One of our key concerns is with which differentiating concepts are deployed where, when and how, and with what effects. We are interested, for example, in how terms such as ‘alterity’ or ‘provenance’ are produced and deployed and with what other language and practices they are entangled, as well as which transformations in museums and heritage they help to prompt – or hinder.[5] We treat them, that is, as objects of ethnographic investigation – following them to find out where they come from and what they do, what they morph into, and what manner of dreams and activities nestle under their labels.

Some concepts are especially lively in our field: these are ‘charged concepts’ – indicted and electrified to do something different, something new.[6] Diversity is just such a charged concept. Rising in use gradually since the 1960s and then sharply since 1990, it has come increasingly to refer not just to any kind of difference or collection of differences but to a politically desirable identity-based variety that stands against attempts to homogenise. A product of identity-politics, this kind of diversity is typically understood as ‘already there’ – based in senses of shared identity – but in need of recognising, especially by the state, and even protecting or resuscitating. Diversity initiatives are thus charged with the task of rescuing those who have been marginalised, ignored or repressed by the dominant status quo.

This socio-politically charged sense of diversity has become widespread in contemporary museum and heritage discourse, deployed especially as a supplement and even antidote to the idea of unified, and especially national, narratives.[7] Because museums have played such important roles in the making of national identities, and in expressing and legitimating identities and values more widely, they have become prime sites for diversity work.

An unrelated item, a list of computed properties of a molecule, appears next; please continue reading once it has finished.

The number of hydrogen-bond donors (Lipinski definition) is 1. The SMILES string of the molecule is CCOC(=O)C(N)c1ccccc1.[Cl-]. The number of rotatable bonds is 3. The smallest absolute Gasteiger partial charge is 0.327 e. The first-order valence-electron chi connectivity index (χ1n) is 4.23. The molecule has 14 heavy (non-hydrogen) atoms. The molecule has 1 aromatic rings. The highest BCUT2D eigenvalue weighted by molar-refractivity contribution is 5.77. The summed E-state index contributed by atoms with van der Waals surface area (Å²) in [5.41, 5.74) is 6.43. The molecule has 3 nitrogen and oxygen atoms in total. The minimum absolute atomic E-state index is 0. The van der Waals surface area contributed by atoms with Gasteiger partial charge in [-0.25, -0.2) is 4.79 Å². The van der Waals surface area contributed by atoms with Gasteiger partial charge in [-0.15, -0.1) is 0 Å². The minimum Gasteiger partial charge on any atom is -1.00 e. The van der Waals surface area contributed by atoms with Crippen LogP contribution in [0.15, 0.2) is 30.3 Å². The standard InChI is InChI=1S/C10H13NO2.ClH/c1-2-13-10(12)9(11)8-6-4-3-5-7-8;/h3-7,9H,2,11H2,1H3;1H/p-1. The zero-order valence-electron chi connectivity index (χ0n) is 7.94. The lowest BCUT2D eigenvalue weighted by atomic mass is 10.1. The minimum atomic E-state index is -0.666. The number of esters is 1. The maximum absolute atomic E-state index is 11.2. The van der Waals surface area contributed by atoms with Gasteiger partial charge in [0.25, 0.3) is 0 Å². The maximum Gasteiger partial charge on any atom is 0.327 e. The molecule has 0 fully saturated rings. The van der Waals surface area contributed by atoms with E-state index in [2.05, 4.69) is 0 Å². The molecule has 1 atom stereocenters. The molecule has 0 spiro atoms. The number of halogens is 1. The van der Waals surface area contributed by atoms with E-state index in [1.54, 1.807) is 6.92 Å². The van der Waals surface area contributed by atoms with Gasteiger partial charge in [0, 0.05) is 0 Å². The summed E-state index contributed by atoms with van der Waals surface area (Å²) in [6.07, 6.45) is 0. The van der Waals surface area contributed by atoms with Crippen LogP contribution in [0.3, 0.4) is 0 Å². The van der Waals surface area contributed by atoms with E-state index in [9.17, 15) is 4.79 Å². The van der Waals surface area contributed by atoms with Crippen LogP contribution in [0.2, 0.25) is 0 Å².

Diversity discrepancies

Here is not the place to describe any of this diversity work in detail or to track the playing out of diversity ethnographically. Instead, I want to highlight some different understandings of diversity – where it is to be found, what it looks like, how it should be treated – that are in play in museum work and talk today. Thus, I sketch three diversity discrepancies – that is, different tacks on diversity that can be the basis of misunderstandings or even struggles in museum work and outcomes but which may go unremarked or even undetected in practice.

Collections-based and lived diversities

Because many museums – art and archaeology as well as generalist and ethnological – hold collections and present objects from many parts of the world ­– they sometimes claim, not unreasonably, that they are already engaged in diversity work, and even that they are specialists in it. The Ethnological Museum in Berlin, for example, is advertised as ‘a gigantic archive of the world’s diversity’.[8] But the categories through which museums do their diversity are not necessarily those of the socio-politically charged diversities that there is call to include today. Indeed, in some cases, museum categories might be precisely those that contemporary diversity movements seek to disrupt.

Potential discrepancy is not limited to the classifications through which the collections operate. It can also result from a lack of objects relevant to addressing lived diversities, including of recent citizens who bring cultural histories that are not represented in the collections. As some of our Making Differences research shows, a museological emphasis on displaying the collections – which is often understood as a duty by curators and can be seen as a commitment to object-based diversity – does not easily lend itself to including more actively-lived social diversity.